As with the band’s cover of ‘Paint It Black,’ Dirkschneider and company strive to stay true to the source material in its cover of ‘T.N.T.’ while still giving the original song a welcome amped up new treatment. Instead of a power metal approach in this case, the collective instead just gives the song a rich, bluesy almost late 80s hair metal approach (right down to the bombastic guitar solo at the songs’ end) and blends that with the song’s original edge. What’s really interesting here is that Dirkschneider’s trademark vocal delivery style is actually an interesting blend of the vocals of AC/DC’s original front man Bon Scott and his replacement, Brian Johnson. That blend of sounds and styles within his one delivery makes his vocals all the more important to the whole. In turn, it makes the song that much more enjoyable and in turn, the album, too.
As much as the covers of AC/DC’s ‘T.N.T.’ and The Rolling Stones’ ‘Paint It Black’ do to make My Way worth hearing, they are just two of the record’s most notable tracks. No examination of the record would be complete without an examination of the collection’s title track. Originally composed by the team of Jacques Revaux, Gilles Thibaut, and Claude Francois, it was made most popular by American singer Frank Sinatra in 1969 after Paul Anka secured the rights for the song from the group. Ironically it is well-known that Sinatra hated the song the more popular it became because he got tired of having to hear and perform the song. That aside, it still remains a fan favorite to this day among thousands of audiences, apparently including Dirkschneider. One would not think Dirkschneider, a metal head, would find inspiration in Sinatra, but apparently he has some respect for the famed singer and what is one of his most beloved songs. Dirkschneider actually does a surprisingly impressive job here, his more familiar gritty vocal delivery gone in favor of a much more controlled approach and sound. The control that he uses here along with the use of the piano, strings, and subtle time keeping throws directly back to the composition that made Sinatra such a star. Even as the song builds to its peaks in its choruses, Dirkschneider and his fellow musicians exercise so much control, making the song stand out so starkly from all of the other covers featured throughout the record. It honestly serves to create a whole new respect for Dirkschneider in the end because it shows that he is more than just the metal head that so many people think they know. It makes the song a wonderful final accent to this record. When it is considered alongside the other songs examined here and with the rest of the record’s entries, the whole makes the overall presentation a rare covers set that is actually worth hearing if only every occasionally.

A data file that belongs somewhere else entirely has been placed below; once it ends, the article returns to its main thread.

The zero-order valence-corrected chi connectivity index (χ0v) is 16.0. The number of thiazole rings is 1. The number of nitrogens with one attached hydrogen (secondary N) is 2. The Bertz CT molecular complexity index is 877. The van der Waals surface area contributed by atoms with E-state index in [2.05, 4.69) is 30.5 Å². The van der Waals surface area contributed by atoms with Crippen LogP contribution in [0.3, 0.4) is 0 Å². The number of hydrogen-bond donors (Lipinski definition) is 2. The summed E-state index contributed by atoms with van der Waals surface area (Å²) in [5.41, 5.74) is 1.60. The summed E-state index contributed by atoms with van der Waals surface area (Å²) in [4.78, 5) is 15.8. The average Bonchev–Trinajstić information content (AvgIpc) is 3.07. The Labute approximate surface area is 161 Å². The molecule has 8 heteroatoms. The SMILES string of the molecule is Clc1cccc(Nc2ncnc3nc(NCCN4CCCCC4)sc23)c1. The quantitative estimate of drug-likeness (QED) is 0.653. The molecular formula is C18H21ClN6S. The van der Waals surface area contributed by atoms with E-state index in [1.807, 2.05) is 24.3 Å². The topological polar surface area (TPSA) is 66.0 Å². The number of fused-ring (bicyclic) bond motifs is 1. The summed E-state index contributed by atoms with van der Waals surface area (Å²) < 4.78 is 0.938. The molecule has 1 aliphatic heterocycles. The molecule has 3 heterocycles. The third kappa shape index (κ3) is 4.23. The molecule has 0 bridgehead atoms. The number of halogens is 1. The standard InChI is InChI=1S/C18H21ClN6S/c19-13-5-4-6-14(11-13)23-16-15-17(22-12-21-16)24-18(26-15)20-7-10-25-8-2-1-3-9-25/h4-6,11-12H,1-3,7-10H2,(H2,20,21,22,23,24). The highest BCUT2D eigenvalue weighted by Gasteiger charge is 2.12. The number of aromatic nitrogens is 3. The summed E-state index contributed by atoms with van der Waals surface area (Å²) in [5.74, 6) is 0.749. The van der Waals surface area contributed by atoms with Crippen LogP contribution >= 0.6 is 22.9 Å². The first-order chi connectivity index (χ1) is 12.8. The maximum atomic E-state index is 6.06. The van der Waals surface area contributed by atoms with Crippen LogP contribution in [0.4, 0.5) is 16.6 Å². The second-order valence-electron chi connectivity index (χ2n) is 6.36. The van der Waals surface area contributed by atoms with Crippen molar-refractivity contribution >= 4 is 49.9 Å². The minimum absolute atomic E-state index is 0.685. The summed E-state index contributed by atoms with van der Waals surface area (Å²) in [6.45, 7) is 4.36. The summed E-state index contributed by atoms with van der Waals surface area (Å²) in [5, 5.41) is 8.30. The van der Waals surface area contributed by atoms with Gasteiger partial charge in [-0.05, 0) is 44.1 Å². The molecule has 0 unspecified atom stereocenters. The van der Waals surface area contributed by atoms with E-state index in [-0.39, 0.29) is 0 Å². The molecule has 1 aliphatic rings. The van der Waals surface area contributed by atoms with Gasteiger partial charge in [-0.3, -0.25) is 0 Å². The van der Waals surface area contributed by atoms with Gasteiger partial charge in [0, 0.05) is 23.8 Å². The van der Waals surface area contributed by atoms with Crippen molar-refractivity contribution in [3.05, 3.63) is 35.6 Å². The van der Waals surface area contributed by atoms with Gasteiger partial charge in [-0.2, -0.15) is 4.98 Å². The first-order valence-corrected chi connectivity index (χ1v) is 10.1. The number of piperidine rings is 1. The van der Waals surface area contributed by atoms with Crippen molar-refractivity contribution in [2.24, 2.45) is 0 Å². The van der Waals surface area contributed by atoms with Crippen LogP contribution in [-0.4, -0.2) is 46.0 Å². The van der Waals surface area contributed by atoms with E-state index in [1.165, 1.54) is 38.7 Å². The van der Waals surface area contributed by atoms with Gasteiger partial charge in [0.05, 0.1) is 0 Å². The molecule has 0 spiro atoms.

My Way, the first ever collection of covers from Udo Dikschneider, is an interesting compilation. It brings together a relatively wide swath of rock and hard rock songs, as well as some more pop oriented content for a while that makes a person rethink what they think they know of the famed former Accept and current U.D.O. front man and his tastes in music. The covers themselves vary in style and sound but still strive to stay as true as possible to their source material. That is made clear through the songs examined here. When those songs are considered along with the rest of the record’s entries, the whole makes My Way a rare covers collection that is actually worth hearing.
My Way is scheduled for release Friday through Atomic Fire Records. More information on the collection is available along with all of Dirkschneider’s latest news at: